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Technical Paper

Strategies for Passenger Car Designs to Improve Occupant Protection in Real World Side Crashes

1993-03-01
930482
The National Highway Traffic Safety Administration (NHTSA) upgraded the side impact protection requirement in Federal Motor Vehicle Safety Standard (FMVSS) No. 214 and added dynamic requirements to reduce the likelihood of thoracic injuries in side crashes. As part of the agency's research in developing the requirements of the standard, NHTSA developed a mathematical model for simulation of side impacts. This paper investigates the overall safety performance, based on Thoracic Trauma Index (TTI) as the criteria for passenger cars in real world side crashes, with the aid of the simulation model. A Thoracic Trauma Index Factor (TTIF) is utilized to compare relative safety performance of passenger cars under various conditions of impact. The concept of relating energy dissipation in various side structure and padding countermeasures is used to develop a family of curves that are representative of a design platform.
Technical Paper

Improving Safety Belt Acceptability to the Consumer

1979-02-01
790681
Currently, consumers must contend with many comfort and convenience problems whenever they use a manually operated (“active”) safety belt. Such problems are prevalent not only in older models but in new cars as well. Beginning with 1982 models, most auto manufacturers plan to install automatic safety belts to meet new Federal requirements for passive occupant protection. To reduce the likelihood of consumer rejection and non-use of automatic as well as manual belt systems, research has been conducted to develop performance specifications for improved comfort and convenience. This paper discusses specifications and criteria to improve the safety belts by reducing comfort and convenience variables for both manual and automatic systems.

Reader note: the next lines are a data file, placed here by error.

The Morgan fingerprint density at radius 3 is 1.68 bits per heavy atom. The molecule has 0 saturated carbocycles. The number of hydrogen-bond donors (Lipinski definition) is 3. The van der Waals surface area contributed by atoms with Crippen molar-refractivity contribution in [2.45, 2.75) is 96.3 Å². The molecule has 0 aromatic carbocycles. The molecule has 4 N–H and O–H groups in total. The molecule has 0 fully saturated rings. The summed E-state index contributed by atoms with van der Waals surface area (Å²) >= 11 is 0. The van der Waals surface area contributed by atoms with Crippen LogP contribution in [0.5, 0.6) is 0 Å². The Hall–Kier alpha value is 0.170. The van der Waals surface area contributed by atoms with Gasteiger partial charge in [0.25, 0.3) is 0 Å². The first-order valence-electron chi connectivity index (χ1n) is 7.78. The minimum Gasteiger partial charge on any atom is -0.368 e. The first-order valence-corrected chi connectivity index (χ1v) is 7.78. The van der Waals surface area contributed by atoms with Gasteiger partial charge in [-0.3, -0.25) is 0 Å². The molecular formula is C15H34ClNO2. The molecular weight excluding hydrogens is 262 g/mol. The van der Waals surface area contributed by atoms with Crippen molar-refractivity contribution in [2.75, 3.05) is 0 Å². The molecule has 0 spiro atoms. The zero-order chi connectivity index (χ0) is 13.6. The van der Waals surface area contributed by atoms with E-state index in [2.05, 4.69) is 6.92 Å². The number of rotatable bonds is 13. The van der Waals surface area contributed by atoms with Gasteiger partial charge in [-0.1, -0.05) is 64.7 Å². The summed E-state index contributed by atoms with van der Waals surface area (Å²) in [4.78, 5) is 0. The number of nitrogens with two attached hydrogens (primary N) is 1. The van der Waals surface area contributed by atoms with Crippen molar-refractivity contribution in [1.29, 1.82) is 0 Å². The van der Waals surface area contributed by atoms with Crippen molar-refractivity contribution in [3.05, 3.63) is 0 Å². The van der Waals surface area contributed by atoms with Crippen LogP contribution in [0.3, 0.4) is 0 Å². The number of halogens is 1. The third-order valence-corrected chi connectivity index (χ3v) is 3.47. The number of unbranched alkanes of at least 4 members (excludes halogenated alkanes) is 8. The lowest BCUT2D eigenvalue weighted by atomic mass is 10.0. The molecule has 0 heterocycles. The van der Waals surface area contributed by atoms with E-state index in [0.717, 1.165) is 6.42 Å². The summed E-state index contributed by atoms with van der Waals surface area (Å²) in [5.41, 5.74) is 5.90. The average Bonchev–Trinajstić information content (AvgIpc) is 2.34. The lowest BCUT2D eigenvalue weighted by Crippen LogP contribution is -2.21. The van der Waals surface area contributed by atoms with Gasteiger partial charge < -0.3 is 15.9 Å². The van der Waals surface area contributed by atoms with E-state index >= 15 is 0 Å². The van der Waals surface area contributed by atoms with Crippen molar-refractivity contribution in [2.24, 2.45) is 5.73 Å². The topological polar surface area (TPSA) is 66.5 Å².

Technical Paper

Hardware Evaluation of Heavy Truck Side and Rear Object Detection Systems

1995-02-01
951010
This paper focuses on two types of electronics-based object detection systems for heavy truck applications: those sensing the presence of objects to the rear of the vehicle, and those sensing the presence of objects on the right side of the vehicle. The rearward sensing systems are intended to aid drivers when backing their vehicles, typically at very low “crawl” speeds. Six rear object detection systems that were commercially available at the time that this study was initiated were evaluated. The right side looking systems are intended primarily as supplements to side view mirror systems and as an aid for detecting the presence of adjacent vehicles when making lane changes or merging maneuvers. Four side systems, two commercially available systems and two prototypes, were evaluated.
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